White House approves Greenville production of 19 F-16 fighter jets

An F-16 pilot from the 169th Fighter Wing, South Carolina Air National Guard, flies a training mission over the North Carolina coast. U.S. Air Force photo by SMSgt Thomas Meneguin.

Lockheed Martin Corp. is a step closer to making at least 19 of its F-16 fighter jets in Greenville now that the White House has formally approved the sale of the jets to Bahrain.

The U.S. Defense Security Cooperation Agency announced Sept. 8 that it had given Congress formal notification of the proposed $2.78 billion deal.

Under the federal government’s process for selling arms to foreign governments, the Trump administration will be able to proceed with the sale unless Congress objects within 30 days.

While Congress has the power to block a proposed arms sale to a foreign government, it has not successfully done so since the 1980s, according to David McKeeby, a spokesman with the Bureau of Political-Military Affairs, an arm of the State Department that is involved in the process.

If there’s no objection from Congress, U.S. military officials will hammer out a contract with Bahrain and work with Lockheed to complete it, McKeeby said.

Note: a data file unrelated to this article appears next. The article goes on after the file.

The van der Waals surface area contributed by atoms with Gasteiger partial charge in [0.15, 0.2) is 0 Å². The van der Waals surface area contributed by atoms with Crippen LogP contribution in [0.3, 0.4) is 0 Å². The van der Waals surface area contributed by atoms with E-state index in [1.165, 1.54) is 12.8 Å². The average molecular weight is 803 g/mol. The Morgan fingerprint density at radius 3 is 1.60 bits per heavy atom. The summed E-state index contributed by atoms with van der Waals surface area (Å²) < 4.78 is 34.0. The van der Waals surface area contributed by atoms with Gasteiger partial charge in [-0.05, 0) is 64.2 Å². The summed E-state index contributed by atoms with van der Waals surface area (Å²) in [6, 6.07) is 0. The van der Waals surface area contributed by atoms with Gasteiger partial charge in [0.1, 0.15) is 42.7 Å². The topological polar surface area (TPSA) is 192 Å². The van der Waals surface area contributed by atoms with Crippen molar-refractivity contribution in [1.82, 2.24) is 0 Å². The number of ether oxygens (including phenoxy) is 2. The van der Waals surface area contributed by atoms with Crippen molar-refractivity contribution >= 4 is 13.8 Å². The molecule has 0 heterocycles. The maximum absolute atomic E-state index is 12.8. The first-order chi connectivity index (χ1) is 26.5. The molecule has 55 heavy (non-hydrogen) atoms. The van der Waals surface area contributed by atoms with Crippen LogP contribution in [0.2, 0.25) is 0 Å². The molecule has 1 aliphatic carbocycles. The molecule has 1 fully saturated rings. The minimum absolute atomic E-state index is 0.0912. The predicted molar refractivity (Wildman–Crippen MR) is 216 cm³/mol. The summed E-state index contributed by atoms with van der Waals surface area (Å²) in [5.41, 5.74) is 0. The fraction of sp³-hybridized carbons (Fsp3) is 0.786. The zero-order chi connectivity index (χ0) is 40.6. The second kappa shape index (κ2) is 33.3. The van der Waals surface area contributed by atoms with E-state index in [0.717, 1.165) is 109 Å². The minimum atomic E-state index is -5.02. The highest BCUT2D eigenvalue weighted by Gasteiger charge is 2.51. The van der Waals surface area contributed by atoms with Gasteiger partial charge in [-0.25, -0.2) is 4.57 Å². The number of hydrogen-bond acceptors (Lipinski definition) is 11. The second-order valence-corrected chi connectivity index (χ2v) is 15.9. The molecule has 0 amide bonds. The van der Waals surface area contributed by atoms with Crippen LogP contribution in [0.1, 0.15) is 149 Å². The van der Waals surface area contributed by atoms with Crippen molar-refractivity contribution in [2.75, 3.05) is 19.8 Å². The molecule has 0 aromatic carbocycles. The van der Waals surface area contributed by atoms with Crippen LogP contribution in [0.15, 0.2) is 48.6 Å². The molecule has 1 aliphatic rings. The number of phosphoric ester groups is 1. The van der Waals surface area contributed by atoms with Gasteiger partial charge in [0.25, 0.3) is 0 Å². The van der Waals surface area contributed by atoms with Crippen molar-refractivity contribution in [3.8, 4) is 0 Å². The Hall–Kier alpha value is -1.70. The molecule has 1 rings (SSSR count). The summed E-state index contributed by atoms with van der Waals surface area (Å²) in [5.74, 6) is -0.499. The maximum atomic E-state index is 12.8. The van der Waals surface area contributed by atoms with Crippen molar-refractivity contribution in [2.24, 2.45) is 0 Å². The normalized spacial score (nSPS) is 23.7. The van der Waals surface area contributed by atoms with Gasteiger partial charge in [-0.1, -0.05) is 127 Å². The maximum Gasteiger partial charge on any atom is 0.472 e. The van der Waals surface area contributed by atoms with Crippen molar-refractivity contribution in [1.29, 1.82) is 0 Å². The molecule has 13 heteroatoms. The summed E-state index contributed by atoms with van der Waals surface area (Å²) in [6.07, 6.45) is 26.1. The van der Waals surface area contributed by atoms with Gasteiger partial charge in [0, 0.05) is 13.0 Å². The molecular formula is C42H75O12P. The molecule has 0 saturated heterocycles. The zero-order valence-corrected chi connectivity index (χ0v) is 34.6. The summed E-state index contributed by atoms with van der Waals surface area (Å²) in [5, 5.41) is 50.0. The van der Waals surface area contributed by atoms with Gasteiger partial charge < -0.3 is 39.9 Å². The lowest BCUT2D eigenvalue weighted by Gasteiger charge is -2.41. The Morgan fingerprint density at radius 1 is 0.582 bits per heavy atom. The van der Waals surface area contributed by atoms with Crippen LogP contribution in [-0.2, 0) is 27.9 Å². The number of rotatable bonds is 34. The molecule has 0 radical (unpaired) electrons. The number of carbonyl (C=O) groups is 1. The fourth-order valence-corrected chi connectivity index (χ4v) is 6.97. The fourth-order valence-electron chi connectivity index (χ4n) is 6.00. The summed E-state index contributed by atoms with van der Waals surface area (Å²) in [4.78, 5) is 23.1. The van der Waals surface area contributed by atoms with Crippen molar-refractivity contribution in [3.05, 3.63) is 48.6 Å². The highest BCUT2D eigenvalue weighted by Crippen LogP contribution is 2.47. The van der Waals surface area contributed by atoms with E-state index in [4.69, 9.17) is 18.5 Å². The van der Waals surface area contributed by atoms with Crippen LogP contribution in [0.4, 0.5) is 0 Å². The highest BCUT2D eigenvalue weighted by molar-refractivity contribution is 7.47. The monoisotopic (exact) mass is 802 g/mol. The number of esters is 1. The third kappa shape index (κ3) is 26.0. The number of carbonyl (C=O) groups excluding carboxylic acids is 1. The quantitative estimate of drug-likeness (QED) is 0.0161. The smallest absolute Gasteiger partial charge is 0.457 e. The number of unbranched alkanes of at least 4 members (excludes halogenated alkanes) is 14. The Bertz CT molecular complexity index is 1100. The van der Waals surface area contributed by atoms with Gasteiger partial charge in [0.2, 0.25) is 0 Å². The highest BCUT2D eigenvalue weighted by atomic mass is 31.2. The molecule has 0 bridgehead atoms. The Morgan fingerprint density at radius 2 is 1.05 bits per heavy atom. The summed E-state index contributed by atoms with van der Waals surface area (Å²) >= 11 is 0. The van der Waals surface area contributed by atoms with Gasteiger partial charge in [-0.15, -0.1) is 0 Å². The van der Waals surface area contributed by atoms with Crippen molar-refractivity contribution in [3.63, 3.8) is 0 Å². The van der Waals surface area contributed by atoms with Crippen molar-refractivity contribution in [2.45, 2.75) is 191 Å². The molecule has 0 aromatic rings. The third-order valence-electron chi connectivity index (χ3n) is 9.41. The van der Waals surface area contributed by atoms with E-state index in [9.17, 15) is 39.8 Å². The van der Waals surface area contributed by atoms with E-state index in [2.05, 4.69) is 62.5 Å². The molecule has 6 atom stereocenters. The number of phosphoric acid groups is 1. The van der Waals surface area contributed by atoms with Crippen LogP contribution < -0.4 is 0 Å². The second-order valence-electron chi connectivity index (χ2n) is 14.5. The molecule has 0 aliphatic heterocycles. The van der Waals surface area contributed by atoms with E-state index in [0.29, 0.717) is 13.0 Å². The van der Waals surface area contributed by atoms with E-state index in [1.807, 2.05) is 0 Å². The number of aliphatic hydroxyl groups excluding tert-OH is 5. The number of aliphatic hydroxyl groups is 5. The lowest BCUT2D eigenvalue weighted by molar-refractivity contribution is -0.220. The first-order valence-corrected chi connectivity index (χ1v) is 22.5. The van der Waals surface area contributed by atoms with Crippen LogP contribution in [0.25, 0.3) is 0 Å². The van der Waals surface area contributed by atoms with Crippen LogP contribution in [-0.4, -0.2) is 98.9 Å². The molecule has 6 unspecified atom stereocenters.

Lockheed earlier this year disclosed plans to move F-16 production from Fort Worth, Texas, to the 16-hangar complex in southern Greenville County where the defense contractor has refurbished military aircraft since 1984.

It’s not clear, however, who’s going to buy Greenville-made F-16s after the 19 are delivered to Bahrain.

Lockheed has said it’s hoping to sell the latest-generation F-16 to India in a deal that could reportedly involve up to 200 aircraft.

But it has also said that any F-16s sold to India would be made in India through a partnership with Tata Group, a big Indian industrial conglomerate.

F-16 production would transfer from Greenville to India in the mid 2020s if Lockheed wins the Indian work, company executives have said.

Bethesda, Md.-based Lockheed says it expects other future customers for the F-16.

Lockheed may end up making a different supersonic military aircraft at its Greenville complex.

The company has said it would perform final assembly of the South Korea-made T50A in Greenville if it wins a contract to supply 350 jets to the U.S. Air Force for training fighter pilots.

Lockheed Martin is competing with a Boeing/Saab alliance for that multibillion-dollar contract, as well as an Italian company called Leonardo.



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